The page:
Learn more about Scott on NerdWallet’s Ask an Advisor
When people shop for car insurance, they’re often bewildered by the coverage options, limits, deductibles, exclusions and endorsements available. With all the choices out there, you might wonder if you’re designing a new kitchen, not just buying protection you hope you never need.
For wealthy individuals, there’s another layer of complexity to auto insurance: ensuring that you have enough coverage in place to protect your financial assets if an accident leads to a lawsuit. Here are some recommendations.
Nearly all states require you to have auto liability insurance, which covers injuries and damage in an accident caused by your vehicle. Buy enough liability coverage to cover your assets in the event you’re sued. Some insurance companies cap auto insurance liability at $300,000 or $500,000 per accident. Other companies, such as Chubb, offer higher limits. You can also add extra liability protection by buying an umbrella policy for $1 million or more.
Uninsured/underinsured motorist coverage
Uninsured and underinsured motorist coverage protects you in the event of an accident involving a driver who either has no insurance or has only the legal minimum level of coverage, which might not be enough to cover all costs from even a moderate accident. Nearly 13% of all U.S. motorists are uninsured, according to 2012 data compiled by the Insurance Information Institute; add in the many others who are underinsured, and it becomes clear why uninsured/underinsured coverage is important.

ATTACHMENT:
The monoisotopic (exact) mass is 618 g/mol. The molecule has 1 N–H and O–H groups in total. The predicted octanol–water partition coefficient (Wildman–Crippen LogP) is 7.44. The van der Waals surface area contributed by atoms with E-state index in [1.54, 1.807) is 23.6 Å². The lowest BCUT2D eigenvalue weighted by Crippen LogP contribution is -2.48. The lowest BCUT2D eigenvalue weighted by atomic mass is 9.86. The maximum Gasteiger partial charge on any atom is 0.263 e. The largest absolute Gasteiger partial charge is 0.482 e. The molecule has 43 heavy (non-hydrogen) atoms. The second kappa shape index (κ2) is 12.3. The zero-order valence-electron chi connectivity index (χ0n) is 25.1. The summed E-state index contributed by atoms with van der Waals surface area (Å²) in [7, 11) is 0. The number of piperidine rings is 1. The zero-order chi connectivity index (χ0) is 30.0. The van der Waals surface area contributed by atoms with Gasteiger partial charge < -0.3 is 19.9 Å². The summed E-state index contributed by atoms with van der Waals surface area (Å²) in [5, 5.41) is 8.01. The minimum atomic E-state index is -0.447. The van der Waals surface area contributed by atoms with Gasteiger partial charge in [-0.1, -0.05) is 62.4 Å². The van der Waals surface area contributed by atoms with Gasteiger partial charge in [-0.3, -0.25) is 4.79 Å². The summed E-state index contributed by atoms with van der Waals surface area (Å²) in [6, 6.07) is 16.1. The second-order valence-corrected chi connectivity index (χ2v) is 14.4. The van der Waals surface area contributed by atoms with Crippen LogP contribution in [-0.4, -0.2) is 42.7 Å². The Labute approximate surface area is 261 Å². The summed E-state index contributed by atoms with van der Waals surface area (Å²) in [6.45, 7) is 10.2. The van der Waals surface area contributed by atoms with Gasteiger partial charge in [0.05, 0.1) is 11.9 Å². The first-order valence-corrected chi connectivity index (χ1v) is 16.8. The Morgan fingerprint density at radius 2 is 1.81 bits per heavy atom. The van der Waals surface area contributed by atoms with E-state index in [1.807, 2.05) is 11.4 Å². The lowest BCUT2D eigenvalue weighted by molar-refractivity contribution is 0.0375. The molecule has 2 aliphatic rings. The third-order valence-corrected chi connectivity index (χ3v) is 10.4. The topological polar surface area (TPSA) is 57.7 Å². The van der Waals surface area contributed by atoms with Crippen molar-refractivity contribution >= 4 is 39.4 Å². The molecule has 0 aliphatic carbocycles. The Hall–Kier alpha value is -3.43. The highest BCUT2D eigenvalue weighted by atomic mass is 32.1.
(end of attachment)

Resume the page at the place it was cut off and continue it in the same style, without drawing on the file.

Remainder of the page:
This type of auto insurance coverage generally pays for damage and bodily injuries to passengers in your vehicle from an accident caused by a driver who had no insurance or not enough coverage. Your health insurance should cover injuries you sustain. My recommendation is that you buy the same amount of uninsured motorist coverage as you have liability coverage.
Sometimes it’s more cost-effective to add uninsured motorist coverage to a personal umbrella policy, which steps in after you reach the liability limits of your regular insurance coverage. But many insurers don’t offer uninsured motorist coverage in an umbrella policy, so you may have to shop around.
When looking for an umbrella insurance policy, start with your current auto insurer. If your insurer is highly rated by A.M. Best Co. and the company’s quote is competitive, you might be able to stop there.
An umbrella policy supplements your homeowners insurance and auto policies and is usually very affordable compared with other kinds of insurance. Consumer expert Clark Howard has called umbrella policies a “success tax.” If indeed it is a tax, it’s the cheapest one I have ever paid.
Image via iStock.